Heat from the mantle plume has melted rocks in the crust, and created two magma chambers of partially molten, partially solid rock near Yellowstone’s surface. Heat from the shallowest magma chamber caused an area of the crust above it to expand and rise. Stress on the overlying crust resulted in increased earthquake activity along newly formed faults. Eventually, these faults reached the magma chamber and magma oozed through the cracks. Escaping magma released pressure within the chamber, which also allowed volcanic gasses to escape and expand explosively in a massive volcanic eruption. The eruption spewed copious volcanic ash and gas into the atmosphere and produced fast, super-hot debris flows (pyroclastic flows) over the existing landscape. As the underground magma chamber emptied, the ground above it collapsed and created the first of Yellowstone’s three calderas.

This eruption 2.1 million years ago—among the largest volcanic eruptions known to man—coated 5,790 square miles with ash, as far away as Missouri. The total volcanic material ejected is estimated to have been 6,000 times the volume of material ejected during the 1980 eruption of Mt. St. Helens, in Washington.

A second significant, though smaller, volcanic eruption occurred within the western edge of the first caldera approximately 1.3 million years ago. The third and most recent massive volcanic eruption 631,000 years ago created the present 30- by 45-mile-wide Yellowstone Caldera. Since then, 80 smaller eruptions have occurred. Approximately 174,000 years ago, one of these created what is now the West Thumb of Yellowstone Lake. During and after these explosive eruptions huge lava flows of viscous rhyolitic lava and less voluminous basalt lava flows partially filled the caldera floor and surrounding terrain. The youngest of these lava flows is the 70,000 year old Pitchstone rhyolite flow in the southwest corner of Yellowstone National Park.

Since the last of three caldera-forming eruptions, pressure from the shallow magma body has formed two resurgent domes inside the Yellowstone Caldera. Magma may be as little as 3–8 miles beneath Sour Creek Dome and 8–12 miles beneath Mallard Lake Dome, and both domes inflate and subside as the volume of magma or hydrothermal fluids changes beneath them. The entire caldera floor lifts up or subsides, too, but not as much as the two domes. In the past century, the net inflation has tilted the caldera floor toward the south. As a result, Yellowstone Lake’s southern shores have subsided and trees now stand in water, and the north end of the lake has risen into a sandy beach at Fishing Bridge.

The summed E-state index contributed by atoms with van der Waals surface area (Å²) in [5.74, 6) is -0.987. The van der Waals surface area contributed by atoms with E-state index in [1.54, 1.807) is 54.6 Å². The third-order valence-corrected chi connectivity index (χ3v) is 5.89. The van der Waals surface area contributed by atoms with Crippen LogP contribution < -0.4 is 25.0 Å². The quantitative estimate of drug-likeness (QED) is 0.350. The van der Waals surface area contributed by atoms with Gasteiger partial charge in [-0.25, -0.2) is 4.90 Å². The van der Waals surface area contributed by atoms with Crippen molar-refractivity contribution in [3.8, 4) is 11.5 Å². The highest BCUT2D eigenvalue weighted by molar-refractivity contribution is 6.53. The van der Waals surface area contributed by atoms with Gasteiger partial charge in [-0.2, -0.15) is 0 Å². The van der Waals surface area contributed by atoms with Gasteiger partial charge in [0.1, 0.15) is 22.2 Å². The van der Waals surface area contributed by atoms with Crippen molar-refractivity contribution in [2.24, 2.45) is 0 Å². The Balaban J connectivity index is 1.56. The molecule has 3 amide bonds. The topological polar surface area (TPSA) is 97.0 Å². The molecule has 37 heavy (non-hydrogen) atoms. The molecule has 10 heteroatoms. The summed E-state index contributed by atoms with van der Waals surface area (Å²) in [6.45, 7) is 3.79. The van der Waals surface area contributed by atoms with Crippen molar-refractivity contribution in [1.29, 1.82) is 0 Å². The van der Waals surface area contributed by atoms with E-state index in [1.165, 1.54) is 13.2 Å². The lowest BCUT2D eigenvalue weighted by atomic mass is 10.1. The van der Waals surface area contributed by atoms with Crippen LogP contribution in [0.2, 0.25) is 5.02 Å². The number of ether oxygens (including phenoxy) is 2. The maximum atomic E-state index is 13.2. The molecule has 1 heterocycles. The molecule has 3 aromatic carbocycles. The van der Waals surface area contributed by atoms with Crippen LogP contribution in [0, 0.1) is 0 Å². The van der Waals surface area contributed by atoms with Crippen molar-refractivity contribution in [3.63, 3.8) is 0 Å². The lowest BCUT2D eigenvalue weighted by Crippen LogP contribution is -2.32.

Volume comparison of global volcanic eruptions.
Volume comparison of global volcanic eruptions.

Adapted with permission from Windows into the Earth by Robert Smith and Lee J. Siegel, 2000

Recent Activity

Remarkable ground deformation has been documented along the central axis of the caldera between Old Faithful and White Lake in Pelican Valley in historic time. Surveys of suspected ground deformation began in 1975 using vertical-motion surveys of benchmarks in the ground. By 1985 the surveys documented unprecedented uplift of the entire caldera in excess of a meter (3 ft). Later GPS measurements revealed that the caldera went into an episode of subsidence (sinking) until 2005 when the caldera returned to an episode of extreme uplift. The largest vertical movement was recorded at the White Lake GPS station, inside the caldera’s eastern rim, where the total uplift from 2004 to 2010 was about 27 centimeters (10.6 in).